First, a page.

87 N.J.L.J. 191
March 26, 1964
Conflict of Interest
An attorney who has been appointed as borough attorney states
that he is requested by the board of education of the borough from
time to time to give advice to it on an ad hoc basis, since the
board has no attorney of its own. He cites, as examples of the type
of proceedings he handles for the board of education, actions
before the State Commissioner of Education and the State Board of
Education. He inquiries whether he should give up his position as
borough attorney or decline further requests for advice from the board of education, or whether he may still represent the board in the areas and on the basis indicated.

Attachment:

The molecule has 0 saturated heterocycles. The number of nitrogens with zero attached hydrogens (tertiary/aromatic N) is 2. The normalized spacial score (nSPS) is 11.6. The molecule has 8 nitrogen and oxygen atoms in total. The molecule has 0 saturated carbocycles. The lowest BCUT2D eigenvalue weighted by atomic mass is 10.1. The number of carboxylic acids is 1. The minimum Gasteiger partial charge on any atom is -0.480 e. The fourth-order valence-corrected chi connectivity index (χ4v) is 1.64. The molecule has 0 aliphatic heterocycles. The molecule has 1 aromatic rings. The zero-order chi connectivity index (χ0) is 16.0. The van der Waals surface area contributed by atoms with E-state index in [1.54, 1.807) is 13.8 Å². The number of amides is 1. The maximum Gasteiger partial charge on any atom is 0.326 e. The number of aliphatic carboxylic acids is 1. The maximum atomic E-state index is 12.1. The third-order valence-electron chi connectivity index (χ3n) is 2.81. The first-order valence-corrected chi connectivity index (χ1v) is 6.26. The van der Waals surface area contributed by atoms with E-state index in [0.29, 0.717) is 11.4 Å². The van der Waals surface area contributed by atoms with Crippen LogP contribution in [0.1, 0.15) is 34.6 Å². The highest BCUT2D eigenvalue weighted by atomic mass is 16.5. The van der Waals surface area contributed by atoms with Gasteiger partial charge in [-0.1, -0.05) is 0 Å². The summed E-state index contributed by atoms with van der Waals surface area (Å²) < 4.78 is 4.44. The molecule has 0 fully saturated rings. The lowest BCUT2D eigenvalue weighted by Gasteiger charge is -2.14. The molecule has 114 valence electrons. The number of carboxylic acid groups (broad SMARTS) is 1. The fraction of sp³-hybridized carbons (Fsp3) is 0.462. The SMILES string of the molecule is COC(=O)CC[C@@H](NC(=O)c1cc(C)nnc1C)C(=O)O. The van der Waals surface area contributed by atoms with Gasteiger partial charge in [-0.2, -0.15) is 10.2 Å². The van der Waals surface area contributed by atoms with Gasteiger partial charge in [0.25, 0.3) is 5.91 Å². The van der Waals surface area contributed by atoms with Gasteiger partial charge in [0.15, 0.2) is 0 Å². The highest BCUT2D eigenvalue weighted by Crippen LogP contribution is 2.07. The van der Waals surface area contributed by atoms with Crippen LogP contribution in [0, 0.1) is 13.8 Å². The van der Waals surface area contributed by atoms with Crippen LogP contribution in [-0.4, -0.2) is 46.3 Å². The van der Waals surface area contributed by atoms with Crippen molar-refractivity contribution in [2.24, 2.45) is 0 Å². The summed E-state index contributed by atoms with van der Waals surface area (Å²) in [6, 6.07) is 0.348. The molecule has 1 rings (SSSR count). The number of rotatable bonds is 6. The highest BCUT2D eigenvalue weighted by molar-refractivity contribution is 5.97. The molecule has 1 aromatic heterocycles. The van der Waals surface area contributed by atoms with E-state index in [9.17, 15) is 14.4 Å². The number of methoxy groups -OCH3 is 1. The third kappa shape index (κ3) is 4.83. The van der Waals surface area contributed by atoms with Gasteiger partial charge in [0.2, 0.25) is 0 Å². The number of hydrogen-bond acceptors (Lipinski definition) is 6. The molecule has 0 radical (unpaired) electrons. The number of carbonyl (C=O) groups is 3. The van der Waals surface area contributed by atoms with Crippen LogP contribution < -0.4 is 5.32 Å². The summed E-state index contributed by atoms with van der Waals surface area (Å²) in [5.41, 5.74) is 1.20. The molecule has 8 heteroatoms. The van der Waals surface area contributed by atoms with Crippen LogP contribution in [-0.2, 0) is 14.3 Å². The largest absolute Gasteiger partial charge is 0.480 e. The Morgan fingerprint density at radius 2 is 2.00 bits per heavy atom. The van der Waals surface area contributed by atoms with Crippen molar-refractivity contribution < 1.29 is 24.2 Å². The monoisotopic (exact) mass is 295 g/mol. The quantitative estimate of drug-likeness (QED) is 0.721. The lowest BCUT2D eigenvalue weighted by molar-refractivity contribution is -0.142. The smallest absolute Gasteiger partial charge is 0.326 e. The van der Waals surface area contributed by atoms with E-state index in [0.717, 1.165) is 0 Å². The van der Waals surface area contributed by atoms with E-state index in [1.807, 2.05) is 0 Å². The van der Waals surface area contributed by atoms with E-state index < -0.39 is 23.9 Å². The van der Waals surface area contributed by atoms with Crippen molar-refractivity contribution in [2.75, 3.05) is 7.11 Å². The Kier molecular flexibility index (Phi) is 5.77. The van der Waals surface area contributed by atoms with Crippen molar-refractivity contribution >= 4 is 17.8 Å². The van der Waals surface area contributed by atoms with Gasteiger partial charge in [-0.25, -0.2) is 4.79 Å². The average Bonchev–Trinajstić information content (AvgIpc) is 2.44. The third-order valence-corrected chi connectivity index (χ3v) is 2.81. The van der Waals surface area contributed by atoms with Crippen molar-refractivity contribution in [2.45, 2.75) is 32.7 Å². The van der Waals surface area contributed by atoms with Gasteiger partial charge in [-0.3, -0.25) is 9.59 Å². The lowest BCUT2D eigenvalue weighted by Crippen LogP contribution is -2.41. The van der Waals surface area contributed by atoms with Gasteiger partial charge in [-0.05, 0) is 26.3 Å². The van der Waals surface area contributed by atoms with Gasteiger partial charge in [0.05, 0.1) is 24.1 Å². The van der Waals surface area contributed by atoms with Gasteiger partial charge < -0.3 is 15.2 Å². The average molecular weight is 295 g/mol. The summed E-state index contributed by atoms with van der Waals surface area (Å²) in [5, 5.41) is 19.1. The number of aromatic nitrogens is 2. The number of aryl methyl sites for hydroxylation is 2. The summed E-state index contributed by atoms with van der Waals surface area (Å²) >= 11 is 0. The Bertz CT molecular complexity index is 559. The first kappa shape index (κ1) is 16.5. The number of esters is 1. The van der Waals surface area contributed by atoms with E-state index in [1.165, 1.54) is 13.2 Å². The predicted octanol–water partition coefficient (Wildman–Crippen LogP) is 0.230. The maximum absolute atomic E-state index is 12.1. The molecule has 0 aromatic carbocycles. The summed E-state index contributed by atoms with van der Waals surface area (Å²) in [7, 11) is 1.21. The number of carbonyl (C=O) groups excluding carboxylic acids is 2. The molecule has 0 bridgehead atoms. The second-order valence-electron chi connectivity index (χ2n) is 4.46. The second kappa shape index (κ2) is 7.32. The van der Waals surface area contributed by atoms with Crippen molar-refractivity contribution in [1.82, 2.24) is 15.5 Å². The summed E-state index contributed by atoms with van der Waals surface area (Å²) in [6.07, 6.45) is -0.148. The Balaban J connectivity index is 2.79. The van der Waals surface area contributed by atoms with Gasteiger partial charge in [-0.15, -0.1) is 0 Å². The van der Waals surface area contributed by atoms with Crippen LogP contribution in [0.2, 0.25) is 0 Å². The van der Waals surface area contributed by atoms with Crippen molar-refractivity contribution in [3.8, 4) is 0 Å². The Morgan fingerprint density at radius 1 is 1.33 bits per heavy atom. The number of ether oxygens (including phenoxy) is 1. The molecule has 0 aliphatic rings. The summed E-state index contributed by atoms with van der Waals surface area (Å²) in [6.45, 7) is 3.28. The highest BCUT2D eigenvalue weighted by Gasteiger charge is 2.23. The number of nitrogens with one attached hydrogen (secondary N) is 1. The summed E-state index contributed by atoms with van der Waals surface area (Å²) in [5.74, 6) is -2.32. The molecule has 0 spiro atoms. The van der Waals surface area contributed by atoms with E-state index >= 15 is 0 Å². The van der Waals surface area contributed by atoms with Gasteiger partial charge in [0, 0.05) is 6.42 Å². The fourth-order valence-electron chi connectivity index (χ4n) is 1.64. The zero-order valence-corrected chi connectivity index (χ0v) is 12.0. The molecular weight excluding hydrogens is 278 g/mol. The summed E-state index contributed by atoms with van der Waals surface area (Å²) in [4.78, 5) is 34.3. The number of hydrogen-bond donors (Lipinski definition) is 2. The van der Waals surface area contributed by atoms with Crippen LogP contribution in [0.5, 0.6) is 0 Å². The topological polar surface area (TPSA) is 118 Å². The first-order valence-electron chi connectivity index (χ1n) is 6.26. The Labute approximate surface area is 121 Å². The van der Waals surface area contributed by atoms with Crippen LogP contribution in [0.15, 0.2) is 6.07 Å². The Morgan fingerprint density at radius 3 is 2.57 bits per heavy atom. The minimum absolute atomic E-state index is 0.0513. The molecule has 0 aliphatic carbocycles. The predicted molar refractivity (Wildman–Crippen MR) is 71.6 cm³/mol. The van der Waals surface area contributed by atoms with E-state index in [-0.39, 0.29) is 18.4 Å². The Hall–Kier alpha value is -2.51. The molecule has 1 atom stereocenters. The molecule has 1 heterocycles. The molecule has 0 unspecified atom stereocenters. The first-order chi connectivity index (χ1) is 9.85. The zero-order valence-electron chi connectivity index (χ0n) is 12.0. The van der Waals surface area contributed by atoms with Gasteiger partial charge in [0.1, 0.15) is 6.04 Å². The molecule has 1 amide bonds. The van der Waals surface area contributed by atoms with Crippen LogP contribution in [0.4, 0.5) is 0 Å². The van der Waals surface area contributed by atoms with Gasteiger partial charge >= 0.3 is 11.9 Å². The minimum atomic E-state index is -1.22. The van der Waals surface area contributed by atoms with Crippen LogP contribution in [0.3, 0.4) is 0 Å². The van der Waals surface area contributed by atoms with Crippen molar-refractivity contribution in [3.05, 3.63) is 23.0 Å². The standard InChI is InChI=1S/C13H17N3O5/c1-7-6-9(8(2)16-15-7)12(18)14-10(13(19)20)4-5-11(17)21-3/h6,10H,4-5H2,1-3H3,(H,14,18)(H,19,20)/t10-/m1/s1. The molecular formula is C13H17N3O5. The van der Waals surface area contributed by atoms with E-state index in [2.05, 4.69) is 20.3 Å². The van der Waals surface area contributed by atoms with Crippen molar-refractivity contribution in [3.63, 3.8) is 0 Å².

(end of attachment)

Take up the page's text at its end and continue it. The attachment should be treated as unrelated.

This particular problem has been touched upon in our Opinions 4, 86 N.J.L.J. 357 (1963); 5, 86 N.J.L.J. 361 (1963); 11, 86 N.J.L.J. 621 (1963); and 15, 86 N.J.L.J. 734 (1963), although not in the exact context of this inquiry.
As was said in Opinion 4, where an attorney represents a municipality, he must avoid any retainers from others which would place him in a position where he is seeking relief from the municipality or is opposing its action on behalf of a private client. The board of education in this case is a private client.